Inflation here, there and everywhere

What is inflation?

Inflation is rising just about everywhere. Why is this and what can be done about it?

To get some basic concepts clear: inflation is a sustained rise in the general price level. Both the words ‘sustained’ and ‘general price level’ are imprecise and in need of operationalisation. By general price level I mean a broad, representative index of consumer prices. That excludes the (headline) CPI in the UK because, like the other EU harmonised price indices, it excludes housing costs (that is, the rental cost of housing services or the imputed rental paid by owner occupiers). This makes the CPI/HICP indices unrepresentative, unless either the relative price of housing services and the goods and services included in the CPI/HICP remains constant or UK/EU citizens live in cardboard boxes provided free of charge by the Salvation Army. It may come to that, but not yet. The UK’s RPI and RPIX indices would be more representative.

I also exclude as unrepresentative various ‘core’ price indices, which exclude from the headline index such things as food, drink, energy and fuel. Among leading central banks, only the Fed has focused mainly on core inflation rather than on the headline index of consumer goods and services prices. Focusing on core inflation will be misleading unless either the relative price of core and non-core goods and services is expected to remain constant or Americans don’t eat , drink, drive cars and heat their houses or use air conditioning.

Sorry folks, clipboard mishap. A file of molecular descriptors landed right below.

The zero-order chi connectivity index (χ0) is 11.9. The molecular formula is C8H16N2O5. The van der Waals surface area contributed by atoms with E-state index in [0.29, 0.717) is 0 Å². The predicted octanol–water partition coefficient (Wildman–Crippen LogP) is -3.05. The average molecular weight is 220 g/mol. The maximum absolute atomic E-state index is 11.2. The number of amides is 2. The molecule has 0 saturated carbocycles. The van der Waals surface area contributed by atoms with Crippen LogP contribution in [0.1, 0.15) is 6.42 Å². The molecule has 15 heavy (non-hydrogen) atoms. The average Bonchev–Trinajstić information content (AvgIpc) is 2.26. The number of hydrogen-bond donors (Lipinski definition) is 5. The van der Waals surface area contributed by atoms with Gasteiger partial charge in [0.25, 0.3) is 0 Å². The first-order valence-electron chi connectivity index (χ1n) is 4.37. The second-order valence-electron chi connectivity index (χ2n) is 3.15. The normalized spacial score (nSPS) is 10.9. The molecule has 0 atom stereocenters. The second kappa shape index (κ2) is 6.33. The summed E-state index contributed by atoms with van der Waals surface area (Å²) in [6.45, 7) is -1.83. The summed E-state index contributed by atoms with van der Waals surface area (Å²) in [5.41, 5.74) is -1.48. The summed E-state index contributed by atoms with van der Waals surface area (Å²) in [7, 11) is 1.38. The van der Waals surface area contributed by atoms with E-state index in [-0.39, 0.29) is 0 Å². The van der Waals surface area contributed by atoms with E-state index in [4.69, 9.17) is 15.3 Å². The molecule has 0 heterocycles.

Until recently the Fed believed (a) that the best forecast of the future relative price of core and non-core goods and services was the current relative price of these sub-indices and (b) that the prices of non-core goods (mainly energy, fuel and agricultural commodities-based products) were more volatile than those of core goods and services. The volatility point was and remains empirically correct. The random walk or martingale hypothesis for the relative price of core and non-core goods was always a bad assumption empirically. In the most recent phase of globalisation, which has for much of this decade delivered a steady increase in the relative price of non-core goods to core goods and services, the assumption that it is OK to take this relative price as constant in the future is bad statistics and bad economics. Fortunately, the Fed is showing signs of kicking its core inflation habit, although painful withdrawal symptoms still are apparent from time to time. Admitting you have geen wrong is almost as difficult for central bankers as it is for politicians.